But they invite Beelzebub to their barbeques
They have Satan over to their socials
They ask Lucifer to come to their luncheons
Abbadon is an upstanding citizen in their associations
Moloch attends their meetings
And Gorgo is their government
Such is their Law
Such is their Order

Then there comes the time when the time has come
And the world is wrapped up as a scroll
The stars fall from their places
And true Law is found
And rightful Order is established
The people who prayed for the souls of their oppressors to be turned, to be saved,
They inherit the earth
The people who forgave as they died
The people who lived on after they were raped
The people who prayed on after they were beaten
The people who fasted on after they were cheated
The people who did plead for a mighty change to come upon their oppressors
Theirs is the kingdom of God
Such is the true Law
Such is the true Order

Ye have heard that it hath been said, Thou shalt love thy neighbor, and hate thine enemy.
But I say unto you, Love your enemies, bless them that curse you, do good to them that hate you, and pray for them which despitefully use you, and persecute you;
That ye may be the children of your Father which is in heaven: for he maketh his sun to rise on the evil and on the good, and sendeth rain on the just and on the unjust.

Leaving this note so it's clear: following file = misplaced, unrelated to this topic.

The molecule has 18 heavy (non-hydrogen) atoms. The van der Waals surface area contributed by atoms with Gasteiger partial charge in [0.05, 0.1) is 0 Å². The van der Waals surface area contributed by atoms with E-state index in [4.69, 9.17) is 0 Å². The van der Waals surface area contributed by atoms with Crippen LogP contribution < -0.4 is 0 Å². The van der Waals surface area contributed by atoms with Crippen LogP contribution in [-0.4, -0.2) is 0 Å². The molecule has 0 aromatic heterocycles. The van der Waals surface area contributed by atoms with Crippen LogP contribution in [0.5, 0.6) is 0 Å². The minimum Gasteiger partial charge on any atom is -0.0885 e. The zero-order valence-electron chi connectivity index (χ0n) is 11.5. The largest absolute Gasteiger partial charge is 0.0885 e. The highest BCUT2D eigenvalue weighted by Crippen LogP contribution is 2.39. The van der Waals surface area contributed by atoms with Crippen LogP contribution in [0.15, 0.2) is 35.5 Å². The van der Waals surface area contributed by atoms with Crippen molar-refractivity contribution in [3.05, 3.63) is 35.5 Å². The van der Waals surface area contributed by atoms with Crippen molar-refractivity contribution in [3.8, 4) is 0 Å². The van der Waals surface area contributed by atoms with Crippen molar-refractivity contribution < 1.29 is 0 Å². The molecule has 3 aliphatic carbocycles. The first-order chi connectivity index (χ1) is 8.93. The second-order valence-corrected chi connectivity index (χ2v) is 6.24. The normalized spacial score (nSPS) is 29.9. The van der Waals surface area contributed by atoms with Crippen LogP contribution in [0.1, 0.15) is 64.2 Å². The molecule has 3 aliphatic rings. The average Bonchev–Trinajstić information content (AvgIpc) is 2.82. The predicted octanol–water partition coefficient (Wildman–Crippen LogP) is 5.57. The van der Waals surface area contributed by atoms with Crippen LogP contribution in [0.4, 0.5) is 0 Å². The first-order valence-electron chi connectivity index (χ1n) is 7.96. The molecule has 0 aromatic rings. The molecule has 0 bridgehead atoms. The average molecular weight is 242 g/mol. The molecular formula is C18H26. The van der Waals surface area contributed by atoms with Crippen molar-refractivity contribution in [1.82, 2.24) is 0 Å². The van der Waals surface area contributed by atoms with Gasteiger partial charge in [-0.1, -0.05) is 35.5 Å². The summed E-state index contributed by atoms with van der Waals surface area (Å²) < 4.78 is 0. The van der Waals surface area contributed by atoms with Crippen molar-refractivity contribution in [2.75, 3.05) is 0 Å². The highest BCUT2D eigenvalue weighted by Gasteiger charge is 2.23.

For if ye love them which love you, what reward have ye? do not even the publicans the same?
And if ye salute your brethren only, what do ye more than others? do not even the publicans so?
Be ye therefore perfect, even as your Father which is in heaven is perfect.

Such is the true Law
Such is the true Order

World War One Casualties and COVID-19 Casualties: A Comparison

In 5 months of active combat in World War One, Austria-Hungary, with a population of 51.4 million, had roughly 133,000 soldiers killed in battle. Many more were wounded and taken prisoner, but I’ll focus on that number. 105,000 were on the Russian Front and 28,000 were on the Serbian Front. On both fronts, the Austro-Hungarian armies were frequently ordered to engage in frontal bayonet charges against prepared enemy positions, without preparatory artillery bombardment. Austrian officers often did not speak the languages of their troops and the central command had no coherent plan for war, as it exhausted troops with marches back and forth to different strategic positions on whims and failed to coordinate sufficient ammunition and equipment for front-line troops.

That’s 150 days of combat, roughly, and that works to 887 deaths per day for the army. Adjusted for population to match the USA today, that would mean multiplying by about 6.5: 5766 deaths/day.

True, while the US average of 1200 deaths/day over March-May of 2020 is between a fourth and a fifth of the Austro-Hungarian number, let’s also remember that we’re comparing our numbers to one of the worst-managed armies in the whole of the conflict in this exercise.

The USA spent 200 days in combat in World War One and sustained 53,000 combat and 116,000 total soldier deaths from a population of 92 million. Adjusting for today’s population, that would be equal to 190,684 combat and 417,347 total in those 200 days: 953 per day combat and 2086 per day, total.

Since 1 April, only 7 of the 64 days had less than 953 per day for combat. 16 have been higher than the total deaths per day in World War One for the USA, adjusted for population.